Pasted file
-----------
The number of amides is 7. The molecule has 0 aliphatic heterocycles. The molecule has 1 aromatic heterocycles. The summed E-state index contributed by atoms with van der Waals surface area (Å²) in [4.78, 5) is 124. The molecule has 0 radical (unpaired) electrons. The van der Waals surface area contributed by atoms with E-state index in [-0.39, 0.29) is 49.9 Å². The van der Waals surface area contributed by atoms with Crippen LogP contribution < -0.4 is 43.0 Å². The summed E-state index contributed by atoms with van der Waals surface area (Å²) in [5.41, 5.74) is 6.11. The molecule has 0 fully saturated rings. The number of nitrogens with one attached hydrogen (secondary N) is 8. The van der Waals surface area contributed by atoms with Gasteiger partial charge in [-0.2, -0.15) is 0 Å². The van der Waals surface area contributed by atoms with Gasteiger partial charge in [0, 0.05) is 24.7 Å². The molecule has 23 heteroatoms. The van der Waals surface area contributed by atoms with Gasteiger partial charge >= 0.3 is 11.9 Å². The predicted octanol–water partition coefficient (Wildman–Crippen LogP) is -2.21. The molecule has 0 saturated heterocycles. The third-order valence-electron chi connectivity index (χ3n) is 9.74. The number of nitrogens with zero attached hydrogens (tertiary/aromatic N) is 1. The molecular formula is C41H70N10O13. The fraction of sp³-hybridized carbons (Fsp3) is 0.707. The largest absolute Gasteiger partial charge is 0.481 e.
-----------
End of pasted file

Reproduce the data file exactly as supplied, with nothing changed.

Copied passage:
The number of amides is 7. The molecule has 0 aliphatic heterocycles. The molecule has 1 aromatic heterocycles. The summed E-state index contributed by atoms with van der Waals surface area (Å²) in [4.78, 5) is 124. The molecule has 0 radical (unpaired) electrons. The van der Waals surface area contributed by atoms with E-state index in [-0.39, 0.29) is 49.9 Å². The van der Waals surface area contributed by atoms with Crippen LogP contribution < -0.4 is 43.0 Å². The summed E-state index contributed by atoms with van der Waals surface area (Å²) in [5.41, 5.74) is 6.11. The molecule has 0 fully saturated rings. The number of nitrogens with one attached hydrogen (secondary N) is 8. The van der Waals surface area contributed by atoms with Gasteiger partial charge in [-0.2, -0.15) is 0 Å². The van der Waals surface area contributed by atoms with Gasteiger partial charge in [0, 0.05) is 24.7 Å². The molecule has 23 heteroatoms. The van der Waals surface area contributed by atoms with Gasteiger partial charge >= 0.3 is 11.9 Å². The predicted octanol–water partition coefficient (Wildman–Crippen LogP) is -2.21. The molecule has 0 saturated heterocycles. The third-order valence-electron chi connectivity index (χ3n) is 9.74. The number of nitrogens with zero attached hydrogens (tertiary/aromatic N) is 1. The molecular formula is C41H70N10O13. The fraction of sp³-hybridized carbons (Fsp3) is 0.707. The largest absolute Gasteiger partial charge is 0.481 e.